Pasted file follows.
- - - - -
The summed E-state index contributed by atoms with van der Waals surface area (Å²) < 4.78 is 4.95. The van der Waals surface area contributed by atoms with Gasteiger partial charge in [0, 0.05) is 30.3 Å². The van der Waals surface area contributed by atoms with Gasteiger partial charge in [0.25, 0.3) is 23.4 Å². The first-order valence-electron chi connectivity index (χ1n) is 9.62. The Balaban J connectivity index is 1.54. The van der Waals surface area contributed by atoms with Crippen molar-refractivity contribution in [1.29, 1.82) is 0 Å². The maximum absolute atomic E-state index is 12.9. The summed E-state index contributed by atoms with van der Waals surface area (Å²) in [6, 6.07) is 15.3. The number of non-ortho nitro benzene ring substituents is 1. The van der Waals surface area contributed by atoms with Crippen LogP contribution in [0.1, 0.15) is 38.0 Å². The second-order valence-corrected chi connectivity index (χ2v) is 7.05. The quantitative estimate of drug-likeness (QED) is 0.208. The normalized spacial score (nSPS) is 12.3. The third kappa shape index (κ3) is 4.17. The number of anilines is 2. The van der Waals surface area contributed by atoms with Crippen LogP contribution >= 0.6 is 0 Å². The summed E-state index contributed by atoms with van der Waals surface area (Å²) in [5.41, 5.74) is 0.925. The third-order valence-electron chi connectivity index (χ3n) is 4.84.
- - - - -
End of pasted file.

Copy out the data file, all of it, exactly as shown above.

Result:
The summed E-state index contributed by atoms with van der Waals surface area (Å²) < 4.78 is 4.95. The van der Waals surface area contributed by atoms with Gasteiger partial charge in [0, 0.05) is 30.3 Å². The van der Waals surface area contributed by atoms with Gasteiger partial charge in [0.25, 0.3) is 23.4 Å². The first-order valence-electron chi connectivity index (χ1n) is 9.62. The Balaban J connectivity index is 1.54. The van der Waals surface area contributed by atoms with Crippen molar-refractivity contribution in [1.29, 1.82) is 0 Å². The maximum absolute atomic E-state index is 12.9. The summed E-state index contributed by atoms with van der Waals surface area (Å²) in [6, 6.07) is 15.3. The number of non-ortho nitro benzene ring substituents is 1. The van der Waals surface area contributed by atoms with Crippen LogP contribution in [0.1, 0.15) is 38.0 Å². The second-order valence-corrected chi connectivity index (χ2v) is 7.05. The quantitative estimate of drug-likeness (QED) is 0.208. The normalized spacial score (nSPS) is 12.3. The third kappa shape index (κ3) is 4.17. The number of anilines is 2. The van der Waals surface area contributed by atoms with Crippen LogP contribution >= 0.6 is 0 Å². The summed E-state index contributed by atoms with van der Waals surface area (Å²) in [5.41, 5.74) is 0.925. The third-order valence-electron chi connectivity index (χ3n) is 4.84.